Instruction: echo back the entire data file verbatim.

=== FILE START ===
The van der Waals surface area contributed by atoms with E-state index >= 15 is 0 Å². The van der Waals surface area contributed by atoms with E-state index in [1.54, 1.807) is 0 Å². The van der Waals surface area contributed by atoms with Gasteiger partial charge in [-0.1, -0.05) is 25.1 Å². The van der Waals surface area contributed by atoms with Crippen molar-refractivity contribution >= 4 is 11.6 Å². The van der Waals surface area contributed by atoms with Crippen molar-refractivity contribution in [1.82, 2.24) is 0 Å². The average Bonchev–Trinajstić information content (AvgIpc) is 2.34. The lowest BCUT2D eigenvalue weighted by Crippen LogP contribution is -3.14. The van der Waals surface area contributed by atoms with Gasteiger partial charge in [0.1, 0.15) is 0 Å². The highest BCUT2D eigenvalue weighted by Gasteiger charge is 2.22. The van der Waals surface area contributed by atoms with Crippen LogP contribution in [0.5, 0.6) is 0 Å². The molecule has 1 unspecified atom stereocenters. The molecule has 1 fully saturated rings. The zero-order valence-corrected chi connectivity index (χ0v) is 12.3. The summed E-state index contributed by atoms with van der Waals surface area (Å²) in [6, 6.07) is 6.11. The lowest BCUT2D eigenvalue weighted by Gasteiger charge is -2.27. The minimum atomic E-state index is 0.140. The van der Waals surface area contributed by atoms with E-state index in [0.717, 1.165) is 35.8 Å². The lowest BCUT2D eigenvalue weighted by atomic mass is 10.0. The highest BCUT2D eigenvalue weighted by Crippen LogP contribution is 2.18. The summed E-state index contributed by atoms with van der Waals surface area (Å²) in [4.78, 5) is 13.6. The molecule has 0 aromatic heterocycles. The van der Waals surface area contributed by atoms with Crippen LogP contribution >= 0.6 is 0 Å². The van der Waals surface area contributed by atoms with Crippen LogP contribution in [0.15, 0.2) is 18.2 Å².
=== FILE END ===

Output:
The van der Waals surface area contributed by atoms with E-state index >= 15 is 0 Å². The van der Waals surface area contributed by atoms with E-state index in [1.54, 1.807) is 0 Å². The van der Waals surface area contributed by atoms with Gasteiger partial charge in [-0.1, -0.05) is 25.1 Å². The van der Waals surface area contributed by atoms with Crippen molar-refractivity contribution >= 4 is 11.6 Å². The van der Waals surface area contributed by atoms with Crippen molar-refractivity contribution in [1.82, 2.24) is 0 Å². The average Bonchev–Trinajstić information content (AvgIpc) is 2.34. The lowest BCUT2D eigenvalue weighted by Crippen LogP contribution is -3.14. The van der Waals surface area contributed by atoms with Gasteiger partial charge in [0.1, 0.15) is 0 Å². The highest BCUT2D eigenvalue weighted by Gasteiger charge is 2.22. The van der Waals surface area contributed by atoms with Crippen LogP contribution in [0.5, 0.6) is 0 Å². The molecule has 1 unspecified atom stereocenters. The molecule has 1 fully saturated rings. The zero-order valence-corrected chi connectivity index (χ0v) is 12.3. The summed E-state index contributed by atoms with van der Waals surface area (Å²) in [6, 6.07) is 6.11. The lowest BCUT2D eigenvalue weighted by Gasteiger charge is -2.27. The minimum atomic E-state index is 0.140. The van der Waals surface area contributed by atoms with E-state index in [0.717, 1.165) is 35.8 Å². The lowest BCUT2D eigenvalue weighted by atomic mass is 10.0. The highest BCUT2D eigenvalue weighted by Crippen LogP contribution is 2.18. The summed E-state index contributed by atoms with van der Waals surface area (Å²) in [4.78, 5) is 13.6. The molecule has 0 aromatic heterocycles. The van der Waals surface area contributed by atoms with Crippen LogP contribution >= 0.6 is 0 Å². The van der Waals surface area contributed by atoms with Crippen LogP contribution in [0.15, 0.2) is 18.2 Å².